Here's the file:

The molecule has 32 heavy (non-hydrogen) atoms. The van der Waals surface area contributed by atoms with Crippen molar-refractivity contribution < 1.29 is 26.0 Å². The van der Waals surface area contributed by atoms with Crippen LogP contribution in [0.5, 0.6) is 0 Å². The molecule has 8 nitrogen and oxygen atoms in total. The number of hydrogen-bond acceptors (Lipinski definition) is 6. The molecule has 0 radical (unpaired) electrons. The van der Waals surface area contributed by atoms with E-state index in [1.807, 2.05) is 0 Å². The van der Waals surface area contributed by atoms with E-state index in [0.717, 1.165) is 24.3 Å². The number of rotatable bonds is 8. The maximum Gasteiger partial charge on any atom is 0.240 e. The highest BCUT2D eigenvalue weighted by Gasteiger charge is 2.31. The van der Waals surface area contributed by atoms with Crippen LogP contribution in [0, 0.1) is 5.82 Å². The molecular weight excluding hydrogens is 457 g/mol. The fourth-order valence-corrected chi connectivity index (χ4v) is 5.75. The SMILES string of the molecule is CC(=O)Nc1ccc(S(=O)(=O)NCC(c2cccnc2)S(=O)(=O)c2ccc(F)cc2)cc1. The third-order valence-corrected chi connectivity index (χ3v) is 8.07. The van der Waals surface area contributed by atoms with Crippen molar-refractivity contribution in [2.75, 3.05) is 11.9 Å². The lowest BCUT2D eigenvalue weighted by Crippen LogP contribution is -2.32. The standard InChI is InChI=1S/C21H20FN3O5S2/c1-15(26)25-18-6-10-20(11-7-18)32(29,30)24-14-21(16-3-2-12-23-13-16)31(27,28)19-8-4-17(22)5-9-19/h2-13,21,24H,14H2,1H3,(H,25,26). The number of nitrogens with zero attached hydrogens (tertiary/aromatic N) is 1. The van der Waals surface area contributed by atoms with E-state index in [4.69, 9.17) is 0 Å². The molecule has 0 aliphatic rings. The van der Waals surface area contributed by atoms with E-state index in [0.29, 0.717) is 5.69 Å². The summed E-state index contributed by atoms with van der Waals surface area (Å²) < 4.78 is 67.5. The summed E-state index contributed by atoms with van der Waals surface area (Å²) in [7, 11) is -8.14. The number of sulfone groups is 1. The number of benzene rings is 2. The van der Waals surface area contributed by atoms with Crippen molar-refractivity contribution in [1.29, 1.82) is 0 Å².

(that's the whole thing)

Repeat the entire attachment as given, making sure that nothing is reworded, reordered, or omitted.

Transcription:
The molecule has 32 heavy (non-hydrogen) atoms. The van der Waals surface area contributed by atoms with Crippen molar-refractivity contribution < 1.29 is 26.0 Å². The van der Waals surface area contributed by atoms with Crippen LogP contribution in [0.5, 0.6) is 0 Å². The molecule has 8 nitrogen and oxygen atoms in total. The number of hydrogen-bond acceptors (Lipinski definition) is 6. The molecule has 0 radical (unpaired) electrons. The van der Waals surface area contributed by atoms with E-state index in [1.807, 2.05) is 0 Å². The van der Waals surface area contributed by atoms with E-state index in [0.717, 1.165) is 24.3 Å². The number of rotatable bonds is 8. The maximum Gasteiger partial charge on any atom is 0.240 e. The highest BCUT2D eigenvalue weighted by Gasteiger charge is 2.31. The van der Waals surface area contributed by atoms with Crippen LogP contribution in [0, 0.1) is 5.82 Å². The molecular weight excluding hydrogens is 457 g/mol. The fourth-order valence-corrected chi connectivity index (χ4v) is 5.75. The SMILES string of the molecule is CC(=O)Nc1ccc(S(=O)(=O)NCC(c2cccnc2)S(=O)(=O)c2ccc(F)cc2)cc1. The third-order valence-corrected chi connectivity index (χ3v) is 8.07. The van der Waals surface area contributed by atoms with Crippen molar-refractivity contribution in [2.75, 3.05) is 11.9 Å². The lowest BCUT2D eigenvalue weighted by Crippen LogP contribution is -2.32. The standard InChI is InChI=1S/C21H20FN3O5S2/c1-15(26)25-18-6-10-20(11-7-18)32(29,30)24-14-21(16-3-2-12-23-13-16)31(27,28)19-8-4-17(22)5-9-19/h2-13,21,24H,14H2,1H3,(H,25,26). The number of nitrogens with zero attached hydrogens (tertiary/aromatic N) is 1. The van der Waals surface area contributed by atoms with E-state index in [4.69, 9.17) is 0 Å². The molecule has 0 aliphatic rings. The van der Waals surface area contributed by atoms with E-state index in [0.29, 0.717) is 5.69 Å². The summed E-state index contributed by atoms with van der Waals surface area (Å²) < 4.78 is 67.5. The summed E-state index contributed by atoms with van der Waals surface area (Å²) in [7, 11) is -8.14. The number of sulfone groups is 1. The number of benzene rings is 2. The van der Waals surface area contributed by atoms with Crippen molar-refractivity contribution in [1.29, 1.82) is 0 Å².